“It is bread we fight for, but we fight for roses too. ” This quote, originally in a poem written by a man named James Oppenheim, embraced a fierce social movement created by large number distraught textile workers who eventually created what we now know as the “Bread & Roses Strike”. Bread and Roses Essays: Over , Bread and Roses Essays, Bread and Roses Term Papers, Bread and Roses Research Paper, Book Reports. ESSAYS, term and research papers available for UNLIMITED access. Unlike most other websites we deliver what we promise; Our Support Staff are online 24/7 ; Our Writers are available 24/7 ; Most Urgent order is delivered with 6 Hrs. Bread and Roses: Introductory Essay. Lori Shaller and Judith Rosenbaum. Introductory Essay for Living the Legacy, and dignity—a concept captured in the phrase “bread and roses.” Though the origin of the slogan is unclear, it was expressed in a poem by James Oppenheim, popularized by Jewish labor activist Rose Schneiderman in the. “Bread and Roses” tells us a captivating story not about glamorous individuals who seem right at home lighting up a movie screen, but rather about the kinds of people that come in and out of our lives often without us noticing it. It is screened with real people, with real hopes and real concerns.
Introductory Essay Bread and Roses: While some immigrated with their families, many young men and women came to America on their own. They frequently sent money home to help support their families and to bring relatives over from Europe. Though Jewish immigrants in this period faced difficult conditions in housing and work, their experiences in America were still an improvement from their lives in Eastern Europe.
Bread and Roses: Introductory Essay
In America, they were able to find jobs, even if they were harsh and low-paying, and they could move freely across the country and practice Judaism openly. In Russia, the May laws of restricted where Jews could live and their right to practice their religion.
Political activity and union organizing were legal in the US, and while immigrants could get in some trouble for their activism, they would not be executed or sent to labor camps. The tenements Jewish immigrants lived in when they arrived in U. They were characterized by lack of light, air, and sanitation. Families often could not afford an entire apartment to themselves, and would take in boarders to help pay the rent.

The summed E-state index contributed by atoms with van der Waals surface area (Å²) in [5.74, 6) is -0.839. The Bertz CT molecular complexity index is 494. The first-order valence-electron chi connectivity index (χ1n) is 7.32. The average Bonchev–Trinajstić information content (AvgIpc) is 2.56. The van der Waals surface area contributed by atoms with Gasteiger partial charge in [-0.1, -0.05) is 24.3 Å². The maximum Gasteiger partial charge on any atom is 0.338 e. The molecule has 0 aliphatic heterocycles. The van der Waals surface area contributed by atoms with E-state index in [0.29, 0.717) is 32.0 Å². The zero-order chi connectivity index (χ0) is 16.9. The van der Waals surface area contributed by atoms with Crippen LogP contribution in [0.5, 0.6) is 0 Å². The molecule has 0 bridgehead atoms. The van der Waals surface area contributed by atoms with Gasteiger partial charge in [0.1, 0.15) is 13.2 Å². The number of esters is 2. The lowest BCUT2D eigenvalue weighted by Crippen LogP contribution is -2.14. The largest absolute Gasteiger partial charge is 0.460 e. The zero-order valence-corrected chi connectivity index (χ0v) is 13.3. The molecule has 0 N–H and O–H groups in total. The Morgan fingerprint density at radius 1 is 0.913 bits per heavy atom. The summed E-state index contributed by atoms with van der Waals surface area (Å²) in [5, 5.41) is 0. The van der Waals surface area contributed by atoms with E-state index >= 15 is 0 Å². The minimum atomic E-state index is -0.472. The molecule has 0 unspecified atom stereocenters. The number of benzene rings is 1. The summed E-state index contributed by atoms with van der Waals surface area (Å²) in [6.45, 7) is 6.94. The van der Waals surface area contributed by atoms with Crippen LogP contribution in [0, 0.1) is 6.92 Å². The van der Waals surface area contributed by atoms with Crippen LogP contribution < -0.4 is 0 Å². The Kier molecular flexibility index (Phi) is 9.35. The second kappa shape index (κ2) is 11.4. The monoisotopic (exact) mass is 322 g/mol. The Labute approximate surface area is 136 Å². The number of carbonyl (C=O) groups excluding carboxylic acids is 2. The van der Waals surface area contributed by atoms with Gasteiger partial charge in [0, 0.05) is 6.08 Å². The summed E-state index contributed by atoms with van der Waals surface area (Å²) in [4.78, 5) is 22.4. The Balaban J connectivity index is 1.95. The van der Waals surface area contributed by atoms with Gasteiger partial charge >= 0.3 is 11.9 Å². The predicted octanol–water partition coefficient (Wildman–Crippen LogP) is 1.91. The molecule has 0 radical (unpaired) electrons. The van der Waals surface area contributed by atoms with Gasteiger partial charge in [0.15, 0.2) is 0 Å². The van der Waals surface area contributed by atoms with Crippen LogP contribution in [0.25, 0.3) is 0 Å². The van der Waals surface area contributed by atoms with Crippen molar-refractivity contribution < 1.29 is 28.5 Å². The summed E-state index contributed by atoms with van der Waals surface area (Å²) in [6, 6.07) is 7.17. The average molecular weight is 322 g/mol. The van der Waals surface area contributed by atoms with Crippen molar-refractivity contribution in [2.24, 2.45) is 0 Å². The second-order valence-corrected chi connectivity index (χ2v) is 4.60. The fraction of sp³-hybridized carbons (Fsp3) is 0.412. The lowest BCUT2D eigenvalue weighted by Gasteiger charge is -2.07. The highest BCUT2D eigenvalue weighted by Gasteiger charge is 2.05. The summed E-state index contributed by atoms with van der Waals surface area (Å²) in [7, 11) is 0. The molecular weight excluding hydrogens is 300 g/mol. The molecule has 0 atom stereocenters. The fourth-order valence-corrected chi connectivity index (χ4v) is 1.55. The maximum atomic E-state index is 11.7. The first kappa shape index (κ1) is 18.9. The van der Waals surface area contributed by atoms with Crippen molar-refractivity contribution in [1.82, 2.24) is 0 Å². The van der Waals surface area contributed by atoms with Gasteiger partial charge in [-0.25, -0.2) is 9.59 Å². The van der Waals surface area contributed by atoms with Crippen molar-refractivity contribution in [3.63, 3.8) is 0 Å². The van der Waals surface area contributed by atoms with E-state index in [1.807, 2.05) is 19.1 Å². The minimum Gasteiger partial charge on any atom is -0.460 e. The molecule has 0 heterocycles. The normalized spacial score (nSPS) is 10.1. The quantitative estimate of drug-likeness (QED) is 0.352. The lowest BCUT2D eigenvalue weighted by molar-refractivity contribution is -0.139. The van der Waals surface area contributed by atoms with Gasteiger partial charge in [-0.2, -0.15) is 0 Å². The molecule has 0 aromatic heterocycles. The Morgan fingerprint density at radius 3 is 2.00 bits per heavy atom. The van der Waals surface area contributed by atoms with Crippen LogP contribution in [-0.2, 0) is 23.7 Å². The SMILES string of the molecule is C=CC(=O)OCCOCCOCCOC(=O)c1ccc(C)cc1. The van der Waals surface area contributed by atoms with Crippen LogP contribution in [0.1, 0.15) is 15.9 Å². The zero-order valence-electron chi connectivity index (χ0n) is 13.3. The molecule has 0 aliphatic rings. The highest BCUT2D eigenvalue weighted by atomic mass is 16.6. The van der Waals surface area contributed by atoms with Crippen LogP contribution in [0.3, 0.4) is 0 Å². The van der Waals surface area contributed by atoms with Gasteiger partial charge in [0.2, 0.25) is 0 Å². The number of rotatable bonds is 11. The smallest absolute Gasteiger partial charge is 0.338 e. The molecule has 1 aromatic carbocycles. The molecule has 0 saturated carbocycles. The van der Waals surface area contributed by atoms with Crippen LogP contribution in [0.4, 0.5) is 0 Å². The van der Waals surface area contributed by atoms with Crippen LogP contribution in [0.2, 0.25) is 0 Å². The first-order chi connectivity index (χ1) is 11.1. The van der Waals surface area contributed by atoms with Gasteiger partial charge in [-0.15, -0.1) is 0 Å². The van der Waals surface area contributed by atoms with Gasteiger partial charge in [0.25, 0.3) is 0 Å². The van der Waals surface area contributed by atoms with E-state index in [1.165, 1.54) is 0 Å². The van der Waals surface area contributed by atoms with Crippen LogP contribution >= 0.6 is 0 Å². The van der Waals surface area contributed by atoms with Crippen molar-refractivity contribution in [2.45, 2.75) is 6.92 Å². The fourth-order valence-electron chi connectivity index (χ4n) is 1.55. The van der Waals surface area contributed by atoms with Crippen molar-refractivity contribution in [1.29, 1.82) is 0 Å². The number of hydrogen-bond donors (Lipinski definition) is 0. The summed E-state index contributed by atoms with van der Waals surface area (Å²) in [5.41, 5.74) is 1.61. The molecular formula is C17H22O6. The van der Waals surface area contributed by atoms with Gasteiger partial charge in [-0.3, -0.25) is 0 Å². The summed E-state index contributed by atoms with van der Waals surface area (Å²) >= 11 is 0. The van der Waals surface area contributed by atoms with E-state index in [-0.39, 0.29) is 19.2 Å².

Even with this additional income, in many families, every member had to work, even the littlest children.
Bread & Roses Essay
Sweatshops were often the first workplaces for new immigrants. For example, one worker might be responsible for sewing collars onto shirts, another for sleeves, and yet another for finishing a garment by sewing hems or snipping loose threads. In other sweatshops, unrelated workers were hired by a boss, usually from the same ethnic group as the workers. Sweatshop work was tedious and was done under difficult working conditions—poor lighting, uncomfortable chairs, stifling heat in the summer, and frigid cold in the winter.
Workers were fined for such infractions as arriving late to work and for damage to their machines.
In order to increase their profits, sweatshop bosses, would reduce the pay per completed piece of work, so that workers either had to work faster—and risk injury to themselves for which they would lose pay—to complete more pieces or lose part of their weekly earnings. These tactics were used in the larger factories, as well. Some garments were produced in larger factories rather than in sweatshops. These factories might employ hundreds of workers, and the working conditions could be just as bad or worse than in the sweatshops.
Workers were not to talk to one another as they worked; they could not go to the bathroom unless they were on a formal break; the noise of hundreds of sewing machines was deafening; doors and windows were locked until the bosses opened them. In both the sweatshops and the factories, workers often worked fourteen hours or more a day, six or seven days a week.
There was no minimum wage, and children and women were paid less than men. The unions negotiated pay rates, working hours, and safety conditions for all members with the managers of the companies for which the laborers worked. Women were generally not included in the union and so did not benefit from the collective bargaining between unions and managers on behalf of the male workers.
Bread and Roses
Despite the lack of support from male union leaders, women—led by Jewish immigrant workers such as Rose Schneiderman , and Clara Lemlich —were aware of the benefits and protection that unions offered and began to organize themselves. With parts of the garment industry dominated by women laborers, their entry into the unions as members and organizers was crucial for the growth and success of the unions.
The unions not only addressed worker grievances; they tried to support workers in every aspect of their lives, offering educational programs in subjects such as English language, literature and politics; social and cultural programs such as dances, shows and concerts; and even opportunities to get out of the city and enjoy vacations in the country at union-run camps. The University of North Carolina Press, How to cite this page Jewish Women's Archive.